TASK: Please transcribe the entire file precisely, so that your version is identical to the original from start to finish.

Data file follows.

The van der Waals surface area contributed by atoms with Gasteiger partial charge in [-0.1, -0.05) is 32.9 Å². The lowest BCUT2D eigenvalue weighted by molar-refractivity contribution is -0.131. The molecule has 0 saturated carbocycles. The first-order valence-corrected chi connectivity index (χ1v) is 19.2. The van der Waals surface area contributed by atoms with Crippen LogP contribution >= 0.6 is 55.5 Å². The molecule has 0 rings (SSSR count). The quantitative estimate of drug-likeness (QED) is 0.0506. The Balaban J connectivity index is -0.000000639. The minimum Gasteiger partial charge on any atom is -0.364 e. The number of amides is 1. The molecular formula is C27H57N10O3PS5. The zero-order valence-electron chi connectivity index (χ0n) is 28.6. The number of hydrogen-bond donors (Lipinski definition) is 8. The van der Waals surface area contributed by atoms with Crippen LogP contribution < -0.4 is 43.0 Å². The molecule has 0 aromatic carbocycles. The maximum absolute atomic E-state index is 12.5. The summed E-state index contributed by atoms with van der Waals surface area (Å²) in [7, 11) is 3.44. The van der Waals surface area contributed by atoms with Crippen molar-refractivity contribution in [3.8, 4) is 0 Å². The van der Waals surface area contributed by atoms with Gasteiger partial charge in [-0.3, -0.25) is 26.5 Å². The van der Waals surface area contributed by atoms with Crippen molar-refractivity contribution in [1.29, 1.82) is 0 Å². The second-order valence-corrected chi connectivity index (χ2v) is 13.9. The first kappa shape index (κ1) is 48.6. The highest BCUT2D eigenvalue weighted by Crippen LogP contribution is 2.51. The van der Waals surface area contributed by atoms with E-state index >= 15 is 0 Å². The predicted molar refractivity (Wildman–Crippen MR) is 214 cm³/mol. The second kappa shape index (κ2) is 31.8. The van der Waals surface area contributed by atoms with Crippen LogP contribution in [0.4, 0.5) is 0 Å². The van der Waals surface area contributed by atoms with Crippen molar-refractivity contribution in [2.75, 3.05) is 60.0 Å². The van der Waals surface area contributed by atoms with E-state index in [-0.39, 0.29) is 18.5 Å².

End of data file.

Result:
The van der Waals surface area contributed by atoms with Gasteiger partial charge in [-0.1, -0.05) is 32.9 Å². The lowest BCUT2D eigenvalue weighted by molar-refractivity contribution is -0.131. The molecule has 0 saturated carbocycles. The first-order valence-corrected chi connectivity index (χ1v) is 19.2. The van der Waals surface area contributed by atoms with Crippen LogP contribution >= 0.6 is 55.5 Å². The molecule has 0 rings (SSSR count). The quantitative estimate of drug-likeness (QED) is 0.0506. The Balaban J connectivity index is -0.000000639. The minimum Gasteiger partial charge on any atom is -0.364 e. The number of amides is 1. The molecular formula is C27H57N10O3PS5. The zero-order valence-electron chi connectivity index (χ0n) is 28.6. The number of hydrogen-bond donors (Lipinski definition) is 8. The van der Waals surface area contributed by atoms with Crippen LogP contribution < -0.4 is 43.0 Å². The molecule has 0 aromatic carbocycles. The maximum absolute atomic E-state index is 12.5. The summed E-state index contributed by atoms with van der Waals surface area (Å²) in [7, 11) is 3.44. The van der Waals surface area contributed by atoms with Crippen molar-refractivity contribution in [3.8, 4) is 0 Å². The van der Waals surface area contributed by atoms with Gasteiger partial charge in [-0.3, -0.25) is 26.5 Å². The van der Waals surface area contributed by atoms with Crippen molar-refractivity contribution in [1.29, 1.82) is 0 Å². The second-order valence-corrected chi connectivity index (χ2v) is 13.9. The first kappa shape index (κ1) is 48.6. The highest BCUT2D eigenvalue weighted by Crippen LogP contribution is 2.51. The van der Waals surface area contributed by atoms with E-state index >= 15 is 0 Å². The predicted molar refractivity (Wildman–Crippen MR) is 214 cm³/mol. The second kappa shape index (κ2) is 31.8. The van der Waals surface area contributed by atoms with Crippen LogP contribution in [0.4, 0.5) is 0 Å². The van der Waals surface area contributed by atoms with Crippen molar-refractivity contribution in [2.75, 3.05) is 60.0 Å². The van der Waals surface area contributed by atoms with E-state index in [-0.39, 0.29) is 18.5 Å².